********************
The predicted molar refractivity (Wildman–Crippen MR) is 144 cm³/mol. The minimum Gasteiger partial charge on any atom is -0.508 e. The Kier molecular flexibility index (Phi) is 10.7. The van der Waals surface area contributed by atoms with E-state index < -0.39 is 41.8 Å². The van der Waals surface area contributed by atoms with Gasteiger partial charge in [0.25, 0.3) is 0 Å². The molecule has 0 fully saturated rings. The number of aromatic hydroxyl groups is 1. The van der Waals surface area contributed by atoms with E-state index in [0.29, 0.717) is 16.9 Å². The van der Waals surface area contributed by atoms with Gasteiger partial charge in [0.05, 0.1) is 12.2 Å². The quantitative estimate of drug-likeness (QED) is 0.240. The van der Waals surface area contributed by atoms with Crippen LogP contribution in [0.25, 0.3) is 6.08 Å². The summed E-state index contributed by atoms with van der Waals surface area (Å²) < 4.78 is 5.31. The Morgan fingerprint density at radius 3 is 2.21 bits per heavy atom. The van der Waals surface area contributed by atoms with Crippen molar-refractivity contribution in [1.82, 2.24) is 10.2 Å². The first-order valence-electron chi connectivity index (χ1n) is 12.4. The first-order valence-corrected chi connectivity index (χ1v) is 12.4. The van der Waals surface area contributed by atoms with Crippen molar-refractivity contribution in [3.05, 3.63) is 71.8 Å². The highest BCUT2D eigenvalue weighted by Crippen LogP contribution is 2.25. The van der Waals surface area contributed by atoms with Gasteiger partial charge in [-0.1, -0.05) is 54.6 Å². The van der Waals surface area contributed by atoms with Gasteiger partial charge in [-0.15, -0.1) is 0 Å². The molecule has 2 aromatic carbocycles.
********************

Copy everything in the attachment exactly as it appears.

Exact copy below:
The predicted molar refractivity (Wildman–Crippen MR) is 144 cm³/mol. The minimum Gasteiger partial charge on any atom is -0.508 e. The Kier molecular flexibility index (Phi) is 10.7. The van der Waals surface area contributed by atoms with E-state index < -0.39 is 41.8 Å². The van der Waals surface area contributed by atoms with Gasteiger partial charge in [0.25, 0.3) is 0 Å². The molecule has 0 fully saturated rings. The number of aromatic hydroxyl groups is 1. The van der Waals surface area contributed by atoms with E-state index in [0.29, 0.717) is 16.9 Å². The van der Waals surface area contributed by atoms with Gasteiger partial charge in [0.05, 0.1) is 12.2 Å². The quantitative estimate of drug-likeness (QED) is 0.240. The van der Waals surface area contributed by atoms with Crippen LogP contribution in [0.25, 0.3) is 6.08 Å². The summed E-state index contributed by atoms with van der Waals surface area (Å²) < 4.78 is 5.31. The Morgan fingerprint density at radius 3 is 2.21 bits per heavy atom. The van der Waals surface area contributed by atoms with Crippen molar-refractivity contribution in [1.82, 2.24) is 10.2 Å². The first-order valence-electron chi connectivity index (χ1n) is 12.4. The first-order valence-corrected chi connectivity index (χ1v) is 12.4. The van der Waals surface area contributed by atoms with Crippen molar-refractivity contribution in [3.05, 3.63) is 71.8 Å². The highest BCUT2D eigenvalue weighted by Crippen LogP contribution is 2.25. The van der Waals surface area contributed by atoms with Gasteiger partial charge in [-0.1, -0.05) is 54.6 Å². The van der Waals surface area contributed by atoms with Gasteiger partial charge in [-0.15, -0.1) is 0 Å². The molecule has 2 aromatic carbocycles.